by Geetesh Bajaj, January 9th 2009
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Slide Design in 2009: Changes
Life changes every day, and the world goes around. And even if we did nothing, said nothing, or put ourselves in the deep depths of contentment, change will still happen. Change is akin to growth -- and that growth might be a sapling sprouting from its seed or a conglomerate increasing its reach in world markets.
Both the sapling and the conglomerate can use PowerPoint slides in different ways -- and that's the ironical twist in the tale that brings me to the subject of this post. Before I tell you where PowerPoint slides come in the picture, let me share some info about the inspiration for this post.
Olivia Mitchell of the Speaking about Presenting blog sent me a note about this new group blog initiative that she was spearheading to collect opinions about PowerPoint design changes in 2009. I had just got back from vacation, was writing my next book, and had a full inbox! But Olivia was persistent -- and she even responded to my request to view posts by others.
Ellen Finkelstein, a dear friend says "design" rhymes with "2009". And half a dozen posts later, I knew I had different (but not opposing) opinions than the rest -- so I got started with this post.
So now about PowerPoint slide design, and what I am hoping will change in 2009. I kept my list very simple with ideas you can use straightaway -- if this helps, do come back and read this post again because most of my thoughts seem to indicate that "repeat" is a great word! Of course, feel free to comment on that as well.
Something, Nothing, and Everything: First of all, as I mentioned earlier change happens if you do something -- or if you do nothing. However, that statement is not an incentive to do nothing, but it certainly does indicate that don't do too much. I think at some time or the other, we all fall in the trap of doing too much, getting loads of info on our slides, and drowning the actual message of the presentation with gobbledygook. Not doing too much is probably the easiest thing we can do to make better slides, and it might also be the most effective part. By all means though, keep all that extra info, and try to make this supporting info available as handouts or downloads. Since you end up with less content, you can spend more time on the design of your slides.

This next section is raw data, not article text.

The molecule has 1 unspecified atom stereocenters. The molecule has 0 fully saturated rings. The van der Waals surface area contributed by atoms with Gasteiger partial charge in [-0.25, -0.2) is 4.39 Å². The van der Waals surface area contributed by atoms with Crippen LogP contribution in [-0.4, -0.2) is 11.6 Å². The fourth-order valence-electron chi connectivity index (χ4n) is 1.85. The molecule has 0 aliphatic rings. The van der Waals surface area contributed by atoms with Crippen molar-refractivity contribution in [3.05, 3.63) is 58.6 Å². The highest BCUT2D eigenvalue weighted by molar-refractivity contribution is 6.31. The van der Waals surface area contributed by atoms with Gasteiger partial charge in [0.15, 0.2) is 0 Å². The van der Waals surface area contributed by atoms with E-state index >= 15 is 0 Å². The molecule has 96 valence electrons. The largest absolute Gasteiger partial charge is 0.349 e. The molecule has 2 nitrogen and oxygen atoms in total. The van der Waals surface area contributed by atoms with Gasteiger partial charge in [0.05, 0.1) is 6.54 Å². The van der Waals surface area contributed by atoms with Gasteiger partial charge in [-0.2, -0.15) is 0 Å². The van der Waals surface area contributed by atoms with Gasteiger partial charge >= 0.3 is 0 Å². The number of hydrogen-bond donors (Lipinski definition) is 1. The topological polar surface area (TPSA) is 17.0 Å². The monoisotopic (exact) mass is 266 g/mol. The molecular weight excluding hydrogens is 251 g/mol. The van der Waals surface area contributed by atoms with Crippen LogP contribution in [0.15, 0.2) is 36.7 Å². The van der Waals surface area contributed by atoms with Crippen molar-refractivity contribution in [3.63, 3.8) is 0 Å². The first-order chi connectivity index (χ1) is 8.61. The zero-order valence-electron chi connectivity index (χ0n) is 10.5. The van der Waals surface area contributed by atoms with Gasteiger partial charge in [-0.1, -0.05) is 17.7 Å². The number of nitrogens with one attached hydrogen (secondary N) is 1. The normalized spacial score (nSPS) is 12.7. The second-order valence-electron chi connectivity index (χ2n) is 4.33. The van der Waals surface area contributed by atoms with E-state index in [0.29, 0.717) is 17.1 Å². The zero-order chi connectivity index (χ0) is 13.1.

Think Ahead of Time: If you don't spend enough time creating the message and flow of your presentation, it shows in the design as well. I know there may be occasions when you are hard-pressed for time -- in that case, make concept slides you have to use often even before you know you have to design or deliver a presentation.
Start with Paper: Always start your presentation on paper -- draw your ideas, link relationships between concepts, and create a storyboard. Take another sheet of paper, redo the entire thing -- this time, remove all unwanted info, and fine-tune further. Repeat as often as required -- show this to a trusted colleague or friend, and use their opinions where relevant. Think of the entire presentation from the audience point of view, and make more changes. This process will create an effective slide design in your mind -- subconsciously. It just works!